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On the origin of apparent Z1-oscillations in low-energy heavy-ion ranges.

Nucl. Instrum. Methods Phys. Res. Sect. B 388, 15-22 (2016)
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It has been known for quite some time that projected ranges measured by Rutherford backscattering spectrometry for a variety of low-energy heavy ions (energy-to-mass ratio E/M1 less than ∼0.4 keV/u) exhibit significant or even pronounced deviations from the theoretically predicted smooth dependence on the projectile's atomic number Z1. Studied most thoroughly for silicon targets, the effect was attributed to ‘Z1 oscillations’ in nuclear stopping, in false analogy to the well established Z1 oscillations in electronic stopping of low-velocity light ions. In this study an attempt was made to get order into range data published by four different groups. To achieve the goal, the absolute values of the ranges from each group had to be (re-)adjusted by up to about ±10%. Adequate justification for this approach is provided. With the changes made, similarities and differences between the different sets of data became much more transparent than before. Very important is the finding that the distortions in heavy-ion ranges are not oscillatory in nature but mostly one-sided, reflecting element-specific transport of implanted atoms deeper into the solid. Exceptions are rare gas and alkali elements, known to exhibit bombardment induced transport towards the surface. Range distortions reported for Xe and Cs could be reproduced on the basis of the recently established rapid relocation model. The extent of transport into the bulk, observed with many other elements, notably noble metals and lanthanides, reflects their high mobility under ion bombardment. The complexity of the element specific transport phenomena became fully evident by also examining the limited number of data available for the apparent range straggling. Profile broadening was identified in several cases. One element (Eu) was found to exhibit profile narrowing. This observation suggests that implanted atoms may agglomerate at peak concentrations up to 2%, possibly a tool for generating nano-structured dopant distributions. Details of the mechanisms promoting transport of metal or metal-like atoms are impossible to deduce from the available data. Primarily missing are studies into the dependence of apparent ranges and range straggling on the implantation fluence. The examined work also suffered strongly from the fact that essential experimental details like the pressure during implantation and the history of sample storage between implantation and analysis (location, duration, temperature etc.) were not disclosed. Progress in the field can be expected from dedicated new experiments. There is much room for discovering novel material properties that may be unearthed by low-energy ion implantation.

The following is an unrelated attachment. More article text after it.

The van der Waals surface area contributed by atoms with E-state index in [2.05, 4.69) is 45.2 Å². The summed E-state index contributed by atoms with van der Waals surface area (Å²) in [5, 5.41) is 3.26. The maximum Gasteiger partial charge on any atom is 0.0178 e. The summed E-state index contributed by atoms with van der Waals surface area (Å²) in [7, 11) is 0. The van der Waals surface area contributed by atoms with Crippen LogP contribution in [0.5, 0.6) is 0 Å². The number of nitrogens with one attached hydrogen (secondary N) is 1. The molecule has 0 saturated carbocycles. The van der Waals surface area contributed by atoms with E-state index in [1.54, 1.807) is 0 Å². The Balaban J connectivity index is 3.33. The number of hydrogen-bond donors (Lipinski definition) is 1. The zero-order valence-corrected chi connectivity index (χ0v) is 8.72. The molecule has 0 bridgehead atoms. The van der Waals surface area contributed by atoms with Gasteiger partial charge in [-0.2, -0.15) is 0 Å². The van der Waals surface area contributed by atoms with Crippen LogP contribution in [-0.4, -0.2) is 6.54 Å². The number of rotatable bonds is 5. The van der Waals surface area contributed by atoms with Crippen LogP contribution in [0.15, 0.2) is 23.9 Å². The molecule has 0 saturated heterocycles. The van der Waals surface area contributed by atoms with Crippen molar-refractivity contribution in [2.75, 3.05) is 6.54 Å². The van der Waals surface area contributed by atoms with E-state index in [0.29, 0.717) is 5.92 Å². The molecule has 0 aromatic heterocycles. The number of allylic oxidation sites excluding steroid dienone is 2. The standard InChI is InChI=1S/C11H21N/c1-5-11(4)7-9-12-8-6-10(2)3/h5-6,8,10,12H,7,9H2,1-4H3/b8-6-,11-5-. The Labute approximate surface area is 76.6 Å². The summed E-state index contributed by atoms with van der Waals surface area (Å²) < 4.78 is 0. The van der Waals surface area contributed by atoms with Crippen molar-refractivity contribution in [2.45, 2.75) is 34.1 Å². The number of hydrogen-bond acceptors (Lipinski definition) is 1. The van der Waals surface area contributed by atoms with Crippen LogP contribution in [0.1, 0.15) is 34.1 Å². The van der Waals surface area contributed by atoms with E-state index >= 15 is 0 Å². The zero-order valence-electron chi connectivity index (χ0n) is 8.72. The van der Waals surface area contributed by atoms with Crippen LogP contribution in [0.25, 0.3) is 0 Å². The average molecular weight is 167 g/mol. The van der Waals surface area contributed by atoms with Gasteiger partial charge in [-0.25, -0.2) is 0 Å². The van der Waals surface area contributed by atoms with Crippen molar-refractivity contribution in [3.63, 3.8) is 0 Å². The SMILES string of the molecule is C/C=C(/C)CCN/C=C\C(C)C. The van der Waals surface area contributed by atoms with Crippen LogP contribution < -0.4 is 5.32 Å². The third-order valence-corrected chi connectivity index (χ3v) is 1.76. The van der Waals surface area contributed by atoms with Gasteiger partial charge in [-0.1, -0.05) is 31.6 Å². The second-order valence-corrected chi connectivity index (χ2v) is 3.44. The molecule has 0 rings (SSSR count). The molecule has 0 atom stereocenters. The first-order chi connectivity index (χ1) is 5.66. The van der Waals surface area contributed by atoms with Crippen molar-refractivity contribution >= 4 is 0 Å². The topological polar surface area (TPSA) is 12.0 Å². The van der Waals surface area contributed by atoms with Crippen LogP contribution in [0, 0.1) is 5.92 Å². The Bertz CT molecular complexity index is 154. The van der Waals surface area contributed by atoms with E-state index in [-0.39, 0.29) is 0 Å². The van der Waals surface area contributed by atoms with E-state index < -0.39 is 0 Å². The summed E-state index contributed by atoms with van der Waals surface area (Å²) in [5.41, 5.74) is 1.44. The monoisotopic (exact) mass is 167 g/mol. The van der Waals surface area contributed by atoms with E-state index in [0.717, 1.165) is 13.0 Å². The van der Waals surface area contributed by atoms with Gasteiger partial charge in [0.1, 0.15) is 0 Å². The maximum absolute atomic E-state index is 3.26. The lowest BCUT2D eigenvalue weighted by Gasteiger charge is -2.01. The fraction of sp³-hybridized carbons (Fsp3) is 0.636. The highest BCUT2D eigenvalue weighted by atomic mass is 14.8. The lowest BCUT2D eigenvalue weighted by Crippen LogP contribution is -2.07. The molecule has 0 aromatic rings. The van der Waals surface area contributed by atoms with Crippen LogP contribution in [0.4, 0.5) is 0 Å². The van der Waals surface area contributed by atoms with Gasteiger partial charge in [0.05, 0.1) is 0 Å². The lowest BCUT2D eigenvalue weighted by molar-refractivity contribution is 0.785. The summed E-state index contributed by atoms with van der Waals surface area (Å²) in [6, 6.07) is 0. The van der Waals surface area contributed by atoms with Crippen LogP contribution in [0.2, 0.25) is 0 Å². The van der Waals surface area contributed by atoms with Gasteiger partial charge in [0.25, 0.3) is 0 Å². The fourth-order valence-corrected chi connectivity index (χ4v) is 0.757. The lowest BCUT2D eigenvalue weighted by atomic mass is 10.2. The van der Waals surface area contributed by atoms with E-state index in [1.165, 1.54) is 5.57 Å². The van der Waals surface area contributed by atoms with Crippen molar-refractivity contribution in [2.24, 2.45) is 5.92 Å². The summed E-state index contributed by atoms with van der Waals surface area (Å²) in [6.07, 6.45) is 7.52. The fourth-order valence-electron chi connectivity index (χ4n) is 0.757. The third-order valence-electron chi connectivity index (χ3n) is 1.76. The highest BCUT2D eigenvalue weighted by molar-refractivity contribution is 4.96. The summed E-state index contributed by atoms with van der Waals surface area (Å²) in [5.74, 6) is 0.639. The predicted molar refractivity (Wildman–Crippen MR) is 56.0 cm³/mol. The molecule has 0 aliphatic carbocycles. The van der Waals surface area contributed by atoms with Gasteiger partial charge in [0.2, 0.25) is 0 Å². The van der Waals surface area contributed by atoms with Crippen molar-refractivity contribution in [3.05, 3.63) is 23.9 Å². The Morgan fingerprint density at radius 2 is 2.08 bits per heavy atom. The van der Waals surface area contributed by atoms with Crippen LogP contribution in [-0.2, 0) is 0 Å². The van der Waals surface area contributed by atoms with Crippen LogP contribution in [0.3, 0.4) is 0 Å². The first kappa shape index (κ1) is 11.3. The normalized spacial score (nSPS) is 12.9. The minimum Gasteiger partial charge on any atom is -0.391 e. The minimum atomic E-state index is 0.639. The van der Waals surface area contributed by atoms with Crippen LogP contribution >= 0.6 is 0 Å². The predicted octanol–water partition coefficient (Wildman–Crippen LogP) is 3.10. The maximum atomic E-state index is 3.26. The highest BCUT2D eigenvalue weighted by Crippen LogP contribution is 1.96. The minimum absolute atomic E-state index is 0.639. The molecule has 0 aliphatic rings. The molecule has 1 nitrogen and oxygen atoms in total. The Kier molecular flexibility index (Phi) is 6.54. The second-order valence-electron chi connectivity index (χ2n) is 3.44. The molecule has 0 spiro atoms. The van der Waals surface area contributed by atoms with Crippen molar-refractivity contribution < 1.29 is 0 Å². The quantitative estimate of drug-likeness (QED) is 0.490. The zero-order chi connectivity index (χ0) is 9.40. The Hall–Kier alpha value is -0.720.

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Publikationstyp Artikel: Journalartikel
Dokumenttyp Wissenschaftlicher Artikel
Schlagwörter Bombardment Induced Transport ; Nuclear Stopping ; Range Distortions ; Srim; Nuclear Stopping Regime; Gas Ions; Silicon; Si; Implantation; Oscillations; Retention; Profiles; Solids; Layer
ISSN (print) / ISBN 0168-583X
e-ISSN 1872-9584
Quellenangaben Band: 388, Heft: , Seiten: 15-22 Artikelnummer: , Supplement: ,
Verlag Elsevier
Verlagsort Amsterdam
Begutachtungsstatus Peer reviewed